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I don’t know about you, but I’m plenty busy all day. Lots of eating and drinking. Phone calls. Emails. QuizUp. Maybe a little writing here and there. So when I go out to eat, I don’t really want to work.
Restaurants cook and serve. We eat and pay. That’s generally the formula that appeals to most of us, fondue joints and Korean barbecue houses notwithstanding. But we’re always open to innovation.
With this in mind, three of us ventured to Arthur Henry’s Supper Club & Ruby Room in Oak Park where you are obliged to cook your own food. The restaurant, which opened a month ago, is the brainchild of Christopher Pendarvis of Orphan breakfast restaurant and Naked Lounge coffee shop.
Arthur Henry’s website calls itself the “most elegant restaurant and dive bar in Sacramento.” When I envision a supper club, I think upscale, maybe even sophisticated. So we were completely charmed when owner Pendarvis stopped by our table to chat us up. Less charming, however, was when his banter included dropping two F-bombs to three complete strangers in the span of 30 seconds.
“How do you like that rib eye? We’re still %$#@ing around with our marinade,” he said, prompting me to wonder if Biba Caggiano or Randall Selland had ever put it quite so succinctly.
We wondered about the live music. Can you tell us the name of the band, which was playing 15 feet away?
“I have no %$#@ing idea.” He did not volunteer to find out.
At Arthur Henry’s, you come in, sit down, order your food, and watch it arrive on paper plates wrapped in plastic set atop the porcelain plate you will later use.
If you’re like us, you will carefully unwrap your meat and wonder what to do with the plastic dripping in blood. You’ll then cook the raw meat on a communal grill using communal tongs. There are plenty of conversation opportunities to be had as you stand around and stare at your food. Here were some of ours:
“Do you have raw meat residue on your hands? Me, too.”
“Are you as horrified as I am that I have to use the same tongs for my skewer of vegetables that that guy just used to handle his blood-raw New York strip?”
At the bottom of the compact menu, you’ll find instructions about how to cook your steaks, all of which involve touching various parts of your faces, preferably before you handle your raw meat. We felt the firmness of our cheek (if your steak feels that way, it’s rare), chin (medium-rare), tip of the nose (medium), and sole of your shoe (well done).
While we did this, we lost track of time and overcooked everything. My steak was toothsome – like a pair of Dr. Martens.
Menu: One would think this kind of concept would mean reasonable prices, since they don’t actually have a trained chef or sous chef on salary. Our porterhouse, a purported 18 ounces but a very thin and disappointing cut, was $27, and includes a small, leafy green salad with dressing on the side.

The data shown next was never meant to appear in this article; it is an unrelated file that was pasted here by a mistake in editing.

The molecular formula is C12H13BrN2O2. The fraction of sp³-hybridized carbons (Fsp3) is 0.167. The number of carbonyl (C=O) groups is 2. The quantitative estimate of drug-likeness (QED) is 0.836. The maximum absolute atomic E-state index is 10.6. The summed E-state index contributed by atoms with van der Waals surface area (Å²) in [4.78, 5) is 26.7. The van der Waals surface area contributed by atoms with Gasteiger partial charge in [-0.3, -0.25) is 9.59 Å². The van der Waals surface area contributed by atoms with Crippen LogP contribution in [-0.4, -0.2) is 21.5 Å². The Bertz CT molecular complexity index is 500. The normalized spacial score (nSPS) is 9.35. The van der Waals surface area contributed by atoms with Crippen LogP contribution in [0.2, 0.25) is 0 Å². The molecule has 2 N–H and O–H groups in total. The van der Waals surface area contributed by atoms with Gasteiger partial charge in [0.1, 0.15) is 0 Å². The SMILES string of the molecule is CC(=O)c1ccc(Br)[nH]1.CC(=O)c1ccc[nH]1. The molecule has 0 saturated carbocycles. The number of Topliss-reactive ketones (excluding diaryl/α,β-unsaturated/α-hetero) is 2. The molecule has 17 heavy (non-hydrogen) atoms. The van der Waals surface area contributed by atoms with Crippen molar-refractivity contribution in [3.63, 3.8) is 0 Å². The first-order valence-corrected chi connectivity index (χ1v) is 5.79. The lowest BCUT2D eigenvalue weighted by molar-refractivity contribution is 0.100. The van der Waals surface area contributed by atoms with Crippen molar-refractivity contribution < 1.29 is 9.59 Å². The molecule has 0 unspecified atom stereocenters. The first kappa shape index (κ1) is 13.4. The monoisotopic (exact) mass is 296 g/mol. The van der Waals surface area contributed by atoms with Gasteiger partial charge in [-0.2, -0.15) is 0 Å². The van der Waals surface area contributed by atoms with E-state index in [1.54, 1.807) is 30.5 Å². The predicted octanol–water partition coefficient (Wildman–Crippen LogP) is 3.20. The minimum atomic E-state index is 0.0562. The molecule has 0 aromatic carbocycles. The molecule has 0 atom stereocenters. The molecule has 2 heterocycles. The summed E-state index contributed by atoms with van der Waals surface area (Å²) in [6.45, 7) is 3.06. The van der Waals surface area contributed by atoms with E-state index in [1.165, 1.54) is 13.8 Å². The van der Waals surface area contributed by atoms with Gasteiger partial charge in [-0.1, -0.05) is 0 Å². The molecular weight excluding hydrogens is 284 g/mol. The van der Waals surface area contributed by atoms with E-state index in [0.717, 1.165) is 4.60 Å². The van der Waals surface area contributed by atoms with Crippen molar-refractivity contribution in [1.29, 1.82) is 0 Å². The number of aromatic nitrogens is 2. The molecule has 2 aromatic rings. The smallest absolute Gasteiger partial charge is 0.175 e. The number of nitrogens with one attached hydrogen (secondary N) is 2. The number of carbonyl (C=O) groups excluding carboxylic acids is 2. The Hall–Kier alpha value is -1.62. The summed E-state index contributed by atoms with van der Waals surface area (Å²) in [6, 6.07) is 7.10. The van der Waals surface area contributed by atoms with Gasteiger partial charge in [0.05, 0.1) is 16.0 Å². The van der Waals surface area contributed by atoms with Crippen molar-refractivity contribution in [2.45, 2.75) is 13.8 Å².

There are only a handful of cuts of steak available, including filet mignon, rib eye and N.Y. strip, ranging in price from $10 for a 6-ounce strip to $27 for the porterhouse. There are some vegetarian options – a portobello mushroom cap for $12 and a vegetable skewer for $10 (they also offer tofu).
When we asked about dessert, our server told us there isn’t any. When we volunteered to bake our own apple pie, we learned there aren’t any ovens on site.
Ambiance: Arthur Henry’s is a completely renovated building in the heart of Oak Park’s Broadway business district. There’s a beautiful neon sign out front and an attractive wood facade. Inside, it’s dark and retro, with a large bar, loud wallpaper, a restored juke box, plush custom booths and pendant lights slung low over the tables. The centerpiece of the room is the small gas grill.
Drinks: It’s a full bar with a small wine and beer selection along with custom cocktails. Our “Classic Tom Collins” was overly citrusy and harsh on the palate.
Service: Friendly but minimal with little-to-no guidance with cooking instructions. When we asked about wine pairings, our server was unable to help.
First Impression: This is possibly the clumsiest restaurant concept we have ever encountered. The food comes heavily wrapped in plastic and is unsightly on the table – a skewer of raw vegetables next to a slab of raw meat next to a piece of stale bread with pale butter. The paper plates are on top of the porcelain plate we are expected to eat off of, something we found unappealing. When we unwrapped the plastic, we all made “yucky” faces.
The grill is apparently hotter on one end, but no one told us. How did we find this out? Our food caught on fire.
Did we have a good time? Yes, we did, but our conversation – and many of our laughs throughout the evening – centered around how we actually like people with skill and passion handling our food, where we would discard our blood-soaked plastic wrap and who would bug the server to bring us more Handi-wipes.
That marinade for the rib eye? Couldn’t taste it, which suggests they should continue %$#@ing around with it.
Try it if: You long for the hands-on experience of cooking your own steak.
Forget it if: You have a home with a stove.